COVID-19 has affected animal sales ahead of the Eid al-Adha - Kumasi Abattoir Acting Chief Butcher

Wahab believes consumers would respond on the final day to empower the capital of traders who have traveled from the north and other neighboring countries.

COVID-19 has affected animal sales ahead of the Eid al-Adha - Kumasi Abattoir Acting Chief Butcher
Kumasi Abattoir

The Kumasi Abattoir Acting Chief Butcher, Ibrahim Wahab Tikumh has publicized that the coronavirus has massively affected sales of animals ahead of the Eidul Adha celebrations than any other year.



He revealed that people would demand cows and sheeps two weeks before the festivities yet requests have been limited due to scarcity of finances caused by the pandemic on individual trades although there is hope that consumers will respond on the final day.

“The global pandemic has affected sales, unlike the previous years where demand for cows and sheep was very high. People bought in numbers two weeks before the break of fast yet it is not so this time. The animals are available but the patronage is very low. We are still hoping that within the final days, sales can be effective to enable owners to benefit from them.”



Eid al-Adha is specifically known to be a festival of sacrifices where Muslims celebrate to remember Ibrahim's (Abraham) loyalty and obedience to Allah above all others. Families normally purchase an animal known as udhiya, usually a goat or sheep from a butcher or slaughterhouse, and divide it amongst themselves or just buy generous portions of meat for a communal meal on Eid-al-Adha.

Wahab Tikumh spoke to SoireeNews that over 5,000 animals, i.e. cows and sheep were imported from the neighboring countries; Burkina and Mali and in addition, the five northern regions yet the request is not as projected.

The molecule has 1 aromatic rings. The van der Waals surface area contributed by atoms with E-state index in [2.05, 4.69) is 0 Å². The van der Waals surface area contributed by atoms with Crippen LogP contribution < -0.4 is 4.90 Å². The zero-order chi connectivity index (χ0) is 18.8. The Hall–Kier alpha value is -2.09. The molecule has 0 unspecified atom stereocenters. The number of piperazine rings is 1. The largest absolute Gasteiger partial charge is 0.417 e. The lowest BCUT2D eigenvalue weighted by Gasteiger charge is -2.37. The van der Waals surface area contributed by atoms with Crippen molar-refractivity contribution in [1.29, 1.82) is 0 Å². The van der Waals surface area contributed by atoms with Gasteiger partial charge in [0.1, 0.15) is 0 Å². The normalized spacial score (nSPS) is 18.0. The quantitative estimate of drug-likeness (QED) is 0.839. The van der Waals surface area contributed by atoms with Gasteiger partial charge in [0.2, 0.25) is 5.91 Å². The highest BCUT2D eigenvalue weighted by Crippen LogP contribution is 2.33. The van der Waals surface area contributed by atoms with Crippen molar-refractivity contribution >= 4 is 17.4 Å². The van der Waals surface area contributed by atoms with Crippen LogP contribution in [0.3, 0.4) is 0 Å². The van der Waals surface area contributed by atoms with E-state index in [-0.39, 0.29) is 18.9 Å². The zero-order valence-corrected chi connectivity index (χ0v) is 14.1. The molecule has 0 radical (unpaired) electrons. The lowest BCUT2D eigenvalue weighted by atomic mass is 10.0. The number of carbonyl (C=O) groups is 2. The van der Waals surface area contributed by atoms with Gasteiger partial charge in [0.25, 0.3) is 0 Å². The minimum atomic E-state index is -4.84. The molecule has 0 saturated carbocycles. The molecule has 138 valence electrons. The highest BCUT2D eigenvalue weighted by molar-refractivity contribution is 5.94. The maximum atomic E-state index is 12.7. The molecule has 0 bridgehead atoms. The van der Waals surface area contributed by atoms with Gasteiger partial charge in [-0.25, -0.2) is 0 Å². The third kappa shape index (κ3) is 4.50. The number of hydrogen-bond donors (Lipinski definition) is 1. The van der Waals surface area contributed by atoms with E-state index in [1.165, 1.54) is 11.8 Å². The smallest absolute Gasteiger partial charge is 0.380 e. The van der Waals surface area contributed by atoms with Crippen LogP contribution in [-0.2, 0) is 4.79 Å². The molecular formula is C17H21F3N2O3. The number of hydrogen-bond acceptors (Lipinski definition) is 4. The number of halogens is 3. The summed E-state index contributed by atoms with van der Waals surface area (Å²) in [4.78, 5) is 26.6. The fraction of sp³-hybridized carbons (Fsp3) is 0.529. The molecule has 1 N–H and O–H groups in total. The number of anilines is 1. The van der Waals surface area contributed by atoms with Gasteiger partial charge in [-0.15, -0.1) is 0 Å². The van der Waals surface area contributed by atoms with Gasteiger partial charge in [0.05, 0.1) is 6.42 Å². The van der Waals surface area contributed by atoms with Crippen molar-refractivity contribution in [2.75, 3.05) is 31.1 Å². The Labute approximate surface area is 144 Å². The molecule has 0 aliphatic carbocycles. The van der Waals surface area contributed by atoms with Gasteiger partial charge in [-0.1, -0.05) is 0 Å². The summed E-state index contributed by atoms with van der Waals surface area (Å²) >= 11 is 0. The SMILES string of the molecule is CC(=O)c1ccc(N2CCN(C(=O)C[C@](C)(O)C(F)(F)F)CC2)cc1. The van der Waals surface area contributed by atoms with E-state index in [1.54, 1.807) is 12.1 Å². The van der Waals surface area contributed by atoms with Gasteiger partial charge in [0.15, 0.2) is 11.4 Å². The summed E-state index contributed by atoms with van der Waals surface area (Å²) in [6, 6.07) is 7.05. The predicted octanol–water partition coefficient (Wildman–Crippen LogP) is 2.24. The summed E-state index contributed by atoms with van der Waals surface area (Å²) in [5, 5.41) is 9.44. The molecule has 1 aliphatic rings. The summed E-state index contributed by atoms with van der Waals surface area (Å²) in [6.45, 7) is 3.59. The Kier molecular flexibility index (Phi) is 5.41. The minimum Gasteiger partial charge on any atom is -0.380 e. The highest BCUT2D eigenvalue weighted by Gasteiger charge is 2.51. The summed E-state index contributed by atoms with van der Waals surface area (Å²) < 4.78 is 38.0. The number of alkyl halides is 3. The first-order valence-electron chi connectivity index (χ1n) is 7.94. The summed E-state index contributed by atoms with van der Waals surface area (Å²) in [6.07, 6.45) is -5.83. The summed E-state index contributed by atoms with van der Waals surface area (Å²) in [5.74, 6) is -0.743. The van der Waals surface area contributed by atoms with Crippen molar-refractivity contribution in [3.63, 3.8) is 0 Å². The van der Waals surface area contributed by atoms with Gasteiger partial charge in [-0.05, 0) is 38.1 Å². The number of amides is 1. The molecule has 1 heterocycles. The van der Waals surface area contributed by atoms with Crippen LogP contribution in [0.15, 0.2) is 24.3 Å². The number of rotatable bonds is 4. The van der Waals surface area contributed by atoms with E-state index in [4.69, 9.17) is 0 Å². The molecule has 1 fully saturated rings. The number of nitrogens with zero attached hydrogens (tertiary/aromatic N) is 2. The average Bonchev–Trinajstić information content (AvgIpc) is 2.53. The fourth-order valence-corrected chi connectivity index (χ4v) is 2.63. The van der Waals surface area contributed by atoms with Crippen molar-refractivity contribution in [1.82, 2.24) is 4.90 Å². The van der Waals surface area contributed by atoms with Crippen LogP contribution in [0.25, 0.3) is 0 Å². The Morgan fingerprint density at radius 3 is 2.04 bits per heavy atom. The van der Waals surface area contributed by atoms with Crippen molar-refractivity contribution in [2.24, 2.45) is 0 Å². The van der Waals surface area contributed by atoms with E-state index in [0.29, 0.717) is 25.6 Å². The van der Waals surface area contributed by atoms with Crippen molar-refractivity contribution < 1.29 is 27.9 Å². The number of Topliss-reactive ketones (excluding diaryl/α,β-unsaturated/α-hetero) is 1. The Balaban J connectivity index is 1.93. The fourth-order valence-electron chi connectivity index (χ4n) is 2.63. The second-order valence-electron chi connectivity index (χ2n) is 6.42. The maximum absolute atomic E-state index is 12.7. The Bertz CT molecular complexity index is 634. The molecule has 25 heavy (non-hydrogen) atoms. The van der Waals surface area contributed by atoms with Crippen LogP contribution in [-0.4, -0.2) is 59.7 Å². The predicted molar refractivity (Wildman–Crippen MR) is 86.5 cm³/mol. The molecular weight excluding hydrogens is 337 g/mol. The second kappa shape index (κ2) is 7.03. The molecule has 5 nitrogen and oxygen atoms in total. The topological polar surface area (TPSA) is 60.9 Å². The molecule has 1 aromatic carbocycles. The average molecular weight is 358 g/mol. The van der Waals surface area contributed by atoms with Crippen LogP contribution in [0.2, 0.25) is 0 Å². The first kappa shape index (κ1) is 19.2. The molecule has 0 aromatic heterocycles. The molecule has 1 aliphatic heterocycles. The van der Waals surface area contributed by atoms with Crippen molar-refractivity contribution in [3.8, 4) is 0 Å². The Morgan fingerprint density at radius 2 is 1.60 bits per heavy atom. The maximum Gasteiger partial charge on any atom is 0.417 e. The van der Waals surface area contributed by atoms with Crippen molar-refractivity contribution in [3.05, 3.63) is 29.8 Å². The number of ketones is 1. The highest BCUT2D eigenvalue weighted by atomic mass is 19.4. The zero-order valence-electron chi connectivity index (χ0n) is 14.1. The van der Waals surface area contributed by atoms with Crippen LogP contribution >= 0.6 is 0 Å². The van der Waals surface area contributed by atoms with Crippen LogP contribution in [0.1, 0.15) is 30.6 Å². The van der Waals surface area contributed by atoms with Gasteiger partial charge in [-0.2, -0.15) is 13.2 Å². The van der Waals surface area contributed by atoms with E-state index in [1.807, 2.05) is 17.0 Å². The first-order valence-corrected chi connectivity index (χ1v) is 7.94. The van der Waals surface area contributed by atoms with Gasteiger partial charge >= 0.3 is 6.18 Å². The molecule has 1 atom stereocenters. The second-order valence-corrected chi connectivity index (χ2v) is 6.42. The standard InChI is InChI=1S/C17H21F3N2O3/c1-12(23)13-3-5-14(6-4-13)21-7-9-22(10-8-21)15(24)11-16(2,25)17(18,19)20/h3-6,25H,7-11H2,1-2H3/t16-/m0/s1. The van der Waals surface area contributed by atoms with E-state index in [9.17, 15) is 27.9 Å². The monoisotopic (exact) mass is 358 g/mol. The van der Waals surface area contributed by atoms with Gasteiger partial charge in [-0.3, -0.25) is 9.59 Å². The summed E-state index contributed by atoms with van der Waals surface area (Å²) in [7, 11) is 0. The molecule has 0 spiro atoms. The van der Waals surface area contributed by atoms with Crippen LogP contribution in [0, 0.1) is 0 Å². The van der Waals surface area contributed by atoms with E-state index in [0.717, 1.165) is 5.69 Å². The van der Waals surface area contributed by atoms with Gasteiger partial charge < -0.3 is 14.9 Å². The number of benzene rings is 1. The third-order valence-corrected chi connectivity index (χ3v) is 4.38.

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"We have over 5000 animals in stock; animals of any size and type are available but the COVID has brought scarcity of finance and no one can be blamed. We pray that such a challenging year will pass to awaken upcoming ones.



On whether the closure of borders has also affected butchers, the Acting Chief Butcher revealed that “we weren’t affected by the border closure since it doesn’t affect the food chain and we are part.”

He further addressed how Abattoir have upheld the enhanced health protocols of the COVID-19 by educating their workers on the need to stay COVID-free in order to deliver the best of services to Ghanaians.

“Abattoir as a company since day one have gone beyond some of the protocols. We have acquired the thermometer gun in our daily dealings to check the temperature of traders and customers and have educated our workers on the necessity of washing the hands and wearing nose masks to stay COVID free."



He advised that “people should be very cautious in such a time where happiness is at its peak.”

“if we are able to manage our lives, we’ll enjoy the fruits of life and prevent misfortunes from befalling us. Although sallah is about joy and happiness, yet caution must be applied in order to maintain our precious lives,” he ended.